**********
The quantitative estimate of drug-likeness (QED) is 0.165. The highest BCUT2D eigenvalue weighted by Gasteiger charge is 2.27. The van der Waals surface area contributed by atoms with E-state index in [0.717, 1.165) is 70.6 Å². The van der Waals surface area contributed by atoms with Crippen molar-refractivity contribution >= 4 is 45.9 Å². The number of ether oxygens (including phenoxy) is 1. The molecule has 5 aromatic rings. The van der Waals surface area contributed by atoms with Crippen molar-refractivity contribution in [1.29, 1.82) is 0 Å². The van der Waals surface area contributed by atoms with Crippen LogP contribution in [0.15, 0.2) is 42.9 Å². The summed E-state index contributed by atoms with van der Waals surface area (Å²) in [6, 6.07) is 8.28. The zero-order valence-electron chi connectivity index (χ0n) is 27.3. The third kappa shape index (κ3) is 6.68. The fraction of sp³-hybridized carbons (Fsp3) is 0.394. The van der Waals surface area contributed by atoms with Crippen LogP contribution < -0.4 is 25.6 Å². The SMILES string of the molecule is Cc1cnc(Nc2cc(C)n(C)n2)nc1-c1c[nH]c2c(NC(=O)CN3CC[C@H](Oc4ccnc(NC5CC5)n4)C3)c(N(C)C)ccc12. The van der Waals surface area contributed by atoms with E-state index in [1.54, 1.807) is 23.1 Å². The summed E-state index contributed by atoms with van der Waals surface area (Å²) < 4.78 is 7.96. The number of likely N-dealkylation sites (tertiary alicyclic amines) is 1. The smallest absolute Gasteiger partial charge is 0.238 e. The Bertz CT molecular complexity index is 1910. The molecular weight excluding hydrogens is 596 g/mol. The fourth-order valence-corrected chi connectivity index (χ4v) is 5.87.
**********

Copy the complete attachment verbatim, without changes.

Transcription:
The quantitative estimate of drug-likeness (QED) is 0.165. The highest BCUT2D eigenvalue weighted by Gasteiger charge is 2.27. The van der Waals surface area contributed by atoms with E-state index in [0.717, 1.165) is 70.6 Å². The van der Waals surface area contributed by atoms with Crippen molar-refractivity contribution >= 4 is 45.9 Å². The number of ether oxygens (including phenoxy) is 1. The molecule has 5 aromatic rings. The van der Waals surface area contributed by atoms with Crippen molar-refractivity contribution in [1.29, 1.82) is 0 Å². The van der Waals surface area contributed by atoms with Crippen LogP contribution in [0.15, 0.2) is 42.9 Å². The summed E-state index contributed by atoms with van der Waals surface area (Å²) in [6, 6.07) is 8.28. The zero-order valence-electron chi connectivity index (χ0n) is 27.3. The third kappa shape index (κ3) is 6.68. The fraction of sp³-hybridized carbons (Fsp3) is 0.394. The van der Waals surface area contributed by atoms with Crippen LogP contribution < -0.4 is 25.6 Å². The SMILES string of the molecule is Cc1cnc(Nc2cc(C)n(C)n2)nc1-c1c[nH]c2c(NC(=O)CN3CC[C@H](Oc4ccnc(NC5CC5)n4)C3)c(N(C)C)ccc12. The van der Waals surface area contributed by atoms with E-state index in [1.54, 1.807) is 23.1 Å². The summed E-state index contributed by atoms with van der Waals surface area (Å²) < 4.78 is 7.96. The number of likely N-dealkylation sites (tertiary alicyclic amines) is 1. The smallest absolute Gasteiger partial charge is 0.238 e. The Bertz CT molecular complexity index is 1910. The molecular weight excluding hydrogens is 596 g/mol. The fourth-order valence-corrected chi connectivity index (χ4v) is 5.87.